UK Stock Market & UK India Free Trade Agreement

I write to you from India. In fact from Asia’s largest tech summit. I’ve seen companies in AI, quantum computing, cancer detection, and rocketry (India launches UK satellites btw), and today India had its first private rocket launch. Then there were companies in Advanced Manufacturing, advanced materials and of course cyber security (they do have hostile neighbours).

As India overtook the UK by GDP, the trajectory of the Indian economy is the same as its rockets – to the moon. We want some of that action in the UK. So would the FTA make a dent on FTSE 100 company valuations? Not in the immediate term of course.

A few months ago the FTSE 100 was pretty much at 2000 levels. It’s rangebound for a couple of decades and not an index I would buy into. The FTSE 250 would take you from 19k to 25k if it went from current levels to all-time highs. Around a 25-30% return. Even in 2 years that would be okay.

What about the specific impact on individual companies of the FTA? Or ETFs? Their market is one of the best performers of the year. I would not have an issue with someone having an Indian ETF for the long term but be careful what’s in it. Just having a few big listed Indian companies does not mean ‘India’.

I’ve seen ‘Asia’ investment trusts be mainly China and destroyed in their valuation – then you look at the ethnicity of the fund managers and you see why ‘Asia’ to them meant ‘China’ and why they kept getting it wrong. No thanks.

I think it would be a brave or foolish person who would bet on individual companies on the FTA alone. A Diageo? But not on FTA alone.

Back to FTA

Negotiations for the UK-India bilateral Free Trade Agreement (FTA) started in January 2022 with an end-of-year timeline. The two nations failed to agree on terms, and the FTA’s progress seemingly stalled for a while. But the ambitious trade pact received a much-needed impetus with Rishi Sunak’s recent ascension to power in the UK.

Greg Hands, the trade minister for Britain, stated last month that the UK has completed all major sections of the FTA, which he deemed essential to the UK’s economic revival. “A strong FTA can strengthen the economic links between the UK and India, boosting the UK economy by more than 3 billion pounds by 2035 and helping families and communities,” Business Standard quoted him as saying.

But is it all cut and dry, as some in business and political circles believe? As it turns out, that’s not the case.

Concerns regarding the FTA still abound

Alex Ellis, the British High Commissioner to India, is cautiously optimistic about the two nations reaching a consensus on the trade pact in the upcoming months after 18 months of back and forth. Businessmen and lobbyists strike a similarly optimistic note. In his conversation with ET Prime last month, Karan Bilimoria, a UK-based Indian businessman and a proponent of the UK-India FTA, was extremely hopeful about the trade pact coming to successful closure.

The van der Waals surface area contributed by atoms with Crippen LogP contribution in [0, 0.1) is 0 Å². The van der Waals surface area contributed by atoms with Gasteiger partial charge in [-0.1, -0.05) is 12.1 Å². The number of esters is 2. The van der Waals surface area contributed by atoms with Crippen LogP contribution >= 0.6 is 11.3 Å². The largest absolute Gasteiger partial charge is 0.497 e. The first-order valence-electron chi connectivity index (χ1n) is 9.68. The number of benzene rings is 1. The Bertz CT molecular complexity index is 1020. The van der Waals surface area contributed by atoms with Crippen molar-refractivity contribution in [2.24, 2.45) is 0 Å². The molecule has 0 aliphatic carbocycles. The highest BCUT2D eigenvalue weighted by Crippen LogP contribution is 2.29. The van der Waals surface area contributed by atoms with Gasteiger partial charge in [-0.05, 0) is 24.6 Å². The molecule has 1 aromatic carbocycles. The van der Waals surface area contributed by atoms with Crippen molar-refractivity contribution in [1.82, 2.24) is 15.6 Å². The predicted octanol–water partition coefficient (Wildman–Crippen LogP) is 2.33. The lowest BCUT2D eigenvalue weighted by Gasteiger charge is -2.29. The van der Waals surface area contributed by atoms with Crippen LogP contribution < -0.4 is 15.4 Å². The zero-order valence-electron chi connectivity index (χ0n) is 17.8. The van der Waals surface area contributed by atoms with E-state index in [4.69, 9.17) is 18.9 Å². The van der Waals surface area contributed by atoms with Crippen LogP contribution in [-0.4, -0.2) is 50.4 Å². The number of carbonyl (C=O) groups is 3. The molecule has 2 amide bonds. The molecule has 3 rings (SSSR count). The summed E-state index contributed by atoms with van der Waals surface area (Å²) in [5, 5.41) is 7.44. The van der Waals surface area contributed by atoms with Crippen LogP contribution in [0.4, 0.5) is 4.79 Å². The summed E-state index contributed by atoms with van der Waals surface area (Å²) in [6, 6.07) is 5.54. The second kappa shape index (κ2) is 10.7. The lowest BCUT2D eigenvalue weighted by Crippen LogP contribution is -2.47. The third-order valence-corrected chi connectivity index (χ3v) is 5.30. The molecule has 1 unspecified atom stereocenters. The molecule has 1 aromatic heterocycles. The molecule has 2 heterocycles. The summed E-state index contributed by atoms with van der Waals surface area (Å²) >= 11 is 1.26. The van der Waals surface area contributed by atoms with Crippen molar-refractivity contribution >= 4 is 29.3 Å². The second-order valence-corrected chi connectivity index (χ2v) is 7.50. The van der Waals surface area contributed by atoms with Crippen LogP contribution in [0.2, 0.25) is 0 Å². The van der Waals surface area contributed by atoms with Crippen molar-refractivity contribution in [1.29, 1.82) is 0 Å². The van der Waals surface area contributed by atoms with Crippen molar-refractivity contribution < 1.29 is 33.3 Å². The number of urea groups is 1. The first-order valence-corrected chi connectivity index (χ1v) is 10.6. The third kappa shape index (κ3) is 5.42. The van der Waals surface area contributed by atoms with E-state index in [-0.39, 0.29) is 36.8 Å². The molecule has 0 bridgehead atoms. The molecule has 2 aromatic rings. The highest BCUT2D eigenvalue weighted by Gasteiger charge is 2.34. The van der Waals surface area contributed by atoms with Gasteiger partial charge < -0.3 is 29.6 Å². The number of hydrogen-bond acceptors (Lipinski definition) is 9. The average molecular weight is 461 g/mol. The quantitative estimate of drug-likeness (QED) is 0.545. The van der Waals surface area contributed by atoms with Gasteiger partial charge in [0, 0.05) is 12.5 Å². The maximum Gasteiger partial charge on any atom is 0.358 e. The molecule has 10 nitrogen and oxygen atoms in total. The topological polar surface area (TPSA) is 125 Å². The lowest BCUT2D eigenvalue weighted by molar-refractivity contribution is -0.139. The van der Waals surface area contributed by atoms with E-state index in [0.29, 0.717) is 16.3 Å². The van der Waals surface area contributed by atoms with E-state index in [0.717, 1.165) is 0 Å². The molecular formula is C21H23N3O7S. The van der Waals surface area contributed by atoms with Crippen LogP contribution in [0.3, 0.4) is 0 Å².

IP provisions

Humanitarian organizations have also attacked a leaked chapter of the FTA that concerns IP provisions. Doctors Without Borders has explicitly demanded the complete scrapping of the IP provisions, citing that the leaked chapter contains several harmful sections. This includes a contentious provision that mandates disclosure of all patents, which they claim, and DIT denies, would mean harder to acquire generic drugs and so higher NHS costs.

Seems like scaremongering by the Medicins sans Frontier as DIT has said they would not accept anything which would lead to higher NHS costs. UK laws for UK imports means UK patent regulations. I’m with the UK Government on this.

Tariff reduction on goods

Andy Street, Mayor of West Midlands which is the UK’s second-largest destination for Indian FDI in the country, considers tariff reduction on goods “the single most important factor” of the UK-India FTA. But he also expects stiff resistance from Indian carmakers to lower import tariffs. But there is some proverbial silver lining as India has accepted the UK’s major demands for a reduction in tariffs on the import of Scotch whisky and provisions for higher quotas.

Given that average Indian tariffs are higher than those in the United Kingdom, the latter stands to gain considerably more from the former. Scotch whisky accounts for 90% of all the UK’s alcohol exports to India, despite the country’s steep tariffs on the beverage (150%).

Can Modi-Sunak deliver?

The UK-India FTA was discussed at length between India’s External Affairs Minister S Jaishankar and Britain’s Foreign Secretary James Cleverly during their meeting last month. It is in the interests of both countries to increase trade and labour mobility between them, so the United Kingdom is pushing for greater access to the Indian market for high-quality British goods.

Speaking at the Global Trade Conference 2022, a week later, Trade Minister Greg Hands remarked, “…our governments are making good progress in negotiating an ambitious FTA which could boost trade between us by as much as £28 billion.”

Even if the two nations ink the FTA in 2023 as expected, it could be radically different from the leaked draft.

Alpesh Patel OBE